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Minneapolis Institute of Arts hires new curator of Native American art

Posted by: Mary Abbe Updated: June 30, 2014 - 5:04 PM

The Minneapolis Institute of Arts has hired Jill Ahlberg Yohe to be Assistant Curator of Native American Art in the department of Africa and the Americas. Ahlberg Yohe, who will start work in Minneapolis on August 4, comes from the Saint Louis Art Museum where she has been an assistant curator of Native American Art since 2013 and a Mellon Fellow since 2011. She replaces Joe Horse-Capture, former associate curator of Native American Art, who moved to Washington, D. C. in May 2013 for a post at the National Museum of the American Indian.

Ahlberg Yohe earned a doctorate in cultural anthropology at the University of New Mexico with a dissertation on "The Social Life of Weaving in Contemporary Navaho Life." Previously she was a visiting assistant professor of anthropology at Franklin and Marshall College, Lancaster, PA. She co-curated the exhibition "Mother Earth, Father Sky: Textiles from the Navajo World," which is currently on view at the St. Louis Art Museum.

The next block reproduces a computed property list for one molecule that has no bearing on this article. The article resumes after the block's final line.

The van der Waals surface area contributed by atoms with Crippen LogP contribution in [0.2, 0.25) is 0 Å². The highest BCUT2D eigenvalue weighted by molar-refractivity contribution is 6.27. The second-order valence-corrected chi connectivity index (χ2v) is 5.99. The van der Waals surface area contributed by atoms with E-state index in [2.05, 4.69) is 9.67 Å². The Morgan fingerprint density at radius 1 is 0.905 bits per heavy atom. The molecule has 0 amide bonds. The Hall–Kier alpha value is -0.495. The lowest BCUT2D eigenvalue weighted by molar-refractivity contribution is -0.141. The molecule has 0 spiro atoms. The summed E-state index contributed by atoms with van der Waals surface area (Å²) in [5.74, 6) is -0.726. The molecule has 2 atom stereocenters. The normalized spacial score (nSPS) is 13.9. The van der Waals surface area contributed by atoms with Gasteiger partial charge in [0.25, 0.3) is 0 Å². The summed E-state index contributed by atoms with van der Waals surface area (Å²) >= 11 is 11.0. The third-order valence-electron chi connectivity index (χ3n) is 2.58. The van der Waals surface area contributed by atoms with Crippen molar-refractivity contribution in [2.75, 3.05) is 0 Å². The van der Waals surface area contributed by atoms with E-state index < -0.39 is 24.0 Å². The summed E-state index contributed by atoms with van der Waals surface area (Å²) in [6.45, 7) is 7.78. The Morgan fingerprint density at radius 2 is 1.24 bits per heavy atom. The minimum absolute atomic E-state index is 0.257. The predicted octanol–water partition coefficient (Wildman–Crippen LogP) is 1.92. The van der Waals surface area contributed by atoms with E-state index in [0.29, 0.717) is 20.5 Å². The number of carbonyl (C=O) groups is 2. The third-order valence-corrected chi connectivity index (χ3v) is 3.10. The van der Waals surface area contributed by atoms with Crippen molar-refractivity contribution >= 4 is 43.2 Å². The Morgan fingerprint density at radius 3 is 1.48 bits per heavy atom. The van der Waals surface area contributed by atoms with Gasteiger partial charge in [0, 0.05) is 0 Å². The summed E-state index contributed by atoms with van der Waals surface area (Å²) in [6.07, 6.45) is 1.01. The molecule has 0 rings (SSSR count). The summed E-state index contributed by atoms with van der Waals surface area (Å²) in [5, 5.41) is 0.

Ambitious makeovers for local moviehouses

Posted by: Colin Covert Updated: June 24, 2014 - 2:20 PM
Photo: Science Museum of Minnesota.

Photo: Science Museum of Minnesota.

Local theaters are keeping up with the Joneses, and with the latest technology, in a round of significant renovations and upgrades.
 
The Science Museum of Minnesota is preparing to convert the William L. McKnight-3M Omnitheater from film to IMAX’s next-generation digital laser projection. The 370–seat St. Paul venue will be the first IMAX laser dome theater in the world, promising images with greater brightness and clarity, a wider color spectrum and inkier blacks.